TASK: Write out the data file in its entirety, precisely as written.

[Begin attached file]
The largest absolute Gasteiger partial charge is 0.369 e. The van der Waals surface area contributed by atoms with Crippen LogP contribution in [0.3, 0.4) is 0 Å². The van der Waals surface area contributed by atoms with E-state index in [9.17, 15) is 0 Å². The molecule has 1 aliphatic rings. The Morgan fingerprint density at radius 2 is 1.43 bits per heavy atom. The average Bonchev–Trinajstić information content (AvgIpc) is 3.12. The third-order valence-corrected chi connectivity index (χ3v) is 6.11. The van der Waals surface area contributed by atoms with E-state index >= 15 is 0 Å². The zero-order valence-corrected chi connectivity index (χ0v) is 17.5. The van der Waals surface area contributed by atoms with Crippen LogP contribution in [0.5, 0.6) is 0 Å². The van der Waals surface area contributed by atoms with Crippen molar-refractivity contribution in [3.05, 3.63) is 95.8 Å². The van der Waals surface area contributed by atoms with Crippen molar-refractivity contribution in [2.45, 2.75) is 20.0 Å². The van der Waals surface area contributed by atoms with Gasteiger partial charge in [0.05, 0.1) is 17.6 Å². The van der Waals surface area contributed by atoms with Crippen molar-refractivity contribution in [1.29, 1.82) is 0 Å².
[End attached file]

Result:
The largest absolute Gasteiger partial charge is 0.369 e. The van der Waals surface area contributed by atoms with Crippen LogP contribution in [0.3, 0.4) is 0 Å². The van der Waals surface area contributed by atoms with E-state index in [9.17, 15) is 0 Å². The molecule has 1 aliphatic rings. The Morgan fingerprint density at radius 2 is 1.43 bits per heavy atom. The average Bonchev–Trinajstić information content (AvgIpc) is 3.12. The third-order valence-corrected chi connectivity index (χ3v) is 6.11. The van der Waals surface area contributed by atoms with E-state index >= 15 is 0 Å². The zero-order valence-corrected chi connectivity index (χ0v) is 17.5. The van der Waals surface area contributed by atoms with Crippen LogP contribution in [0.5, 0.6) is 0 Å². The van der Waals surface area contributed by atoms with Crippen molar-refractivity contribution in [3.05, 3.63) is 95.8 Å². The van der Waals surface area contributed by atoms with Crippen molar-refractivity contribution in [2.45, 2.75) is 20.0 Å². The van der Waals surface area contributed by atoms with Gasteiger partial charge in [0.05, 0.1) is 17.6 Å². The van der Waals surface area contributed by atoms with Crippen molar-refractivity contribution in [1.29, 1.82) is 0 Å².